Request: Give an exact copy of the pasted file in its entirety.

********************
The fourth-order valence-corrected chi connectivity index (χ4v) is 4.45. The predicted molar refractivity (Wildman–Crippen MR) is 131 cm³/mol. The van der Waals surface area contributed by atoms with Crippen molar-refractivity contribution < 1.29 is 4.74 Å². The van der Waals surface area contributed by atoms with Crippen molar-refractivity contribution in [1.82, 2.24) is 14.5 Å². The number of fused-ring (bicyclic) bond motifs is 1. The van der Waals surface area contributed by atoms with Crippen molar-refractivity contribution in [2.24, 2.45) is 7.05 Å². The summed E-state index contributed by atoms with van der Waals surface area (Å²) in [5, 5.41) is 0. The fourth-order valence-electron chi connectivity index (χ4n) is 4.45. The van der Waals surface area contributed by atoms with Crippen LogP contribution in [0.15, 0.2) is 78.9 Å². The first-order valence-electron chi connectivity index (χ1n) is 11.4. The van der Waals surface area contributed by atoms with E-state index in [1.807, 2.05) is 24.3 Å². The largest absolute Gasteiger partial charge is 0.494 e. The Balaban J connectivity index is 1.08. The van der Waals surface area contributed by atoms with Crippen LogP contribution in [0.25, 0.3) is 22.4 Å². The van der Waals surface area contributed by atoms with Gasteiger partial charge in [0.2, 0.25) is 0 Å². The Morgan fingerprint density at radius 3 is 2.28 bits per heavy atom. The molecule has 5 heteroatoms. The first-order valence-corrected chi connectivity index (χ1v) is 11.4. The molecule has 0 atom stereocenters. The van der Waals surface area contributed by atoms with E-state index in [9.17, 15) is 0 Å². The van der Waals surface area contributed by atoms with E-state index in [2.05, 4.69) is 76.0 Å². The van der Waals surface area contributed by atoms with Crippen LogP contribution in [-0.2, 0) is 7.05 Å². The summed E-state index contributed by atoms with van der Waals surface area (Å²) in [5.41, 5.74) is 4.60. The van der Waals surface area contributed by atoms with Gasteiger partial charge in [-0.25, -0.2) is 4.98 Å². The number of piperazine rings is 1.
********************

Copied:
The fourth-order valence-corrected chi connectivity index (χ4v) is 4.45. The predicted molar refractivity (Wildman–Crippen MR) is 131 cm³/mol. The van der Waals surface area contributed by atoms with Crippen molar-refractivity contribution < 1.29 is 4.74 Å². The van der Waals surface area contributed by atoms with Crippen molar-refractivity contribution in [1.82, 2.24) is 14.5 Å². The number of fused-ring (bicyclic) bond motifs is 1. The van der Waals surface area contributed by atoms with Crippen molar-refractivity contribution in [2.24, 2.45) is 7.05 Å². The summed E-state index contributed by atoms with van der Waals surface area (Å²) in [5, 5.41) is 0. The fourth-order valence-electron chi connectivity index (χ4n) is 4.45. The van der Waals surface area contributed by atoms with Crippen LogP contribution in [0.15, 0.2) is 78.9 Å². The first-order valence-electron chi connectivity index (χ1n) is 11.4. The van der Waals surface area contributed by atoms with E-state index in [1.807, 2.05) is 24.3 Å². The largest absolute Gasteiger partial charge is 0.494 e. The Balaban J connectivity index is 1.08. The van der Waals surface area contributed by atoms with Crippen LogP contribution in [0.25, 0.3) is 22.4 Å². The van der Waals surface area contributed by atoms with Gasteiger partial charge in [0.2, 0.25) is 0 Å². The Morgan fingerprint density at radius 3 is 2.28 bits per heavy atom. The molecule has 5 heteroatoms. The first-order valence-corrected chi connectivity index (χ1v) is 11.4. The molecule has 0 atom stereocenters. The van der Waals surface area contributed by atoms with E-state index in [9.17, 15) is 0 Å². The van der Waals surface area contributed by atoms with E-state index in [2.05, 4.69) is 76.0 Å². The van der Waals surface area contributed by atoms with Crippen LogP contribution in [-0.2, 0) is 7.05 Å². The summed E-state index contributed by atoms with van der Waals surface area (Å²) in [5.41, 5.74) is 4.60. The van der Waals surface area contributed by atoms with Gasteiger partial charge in [-0.25, -0.2) is 4.98 Å². The number of piperazine rings is 1.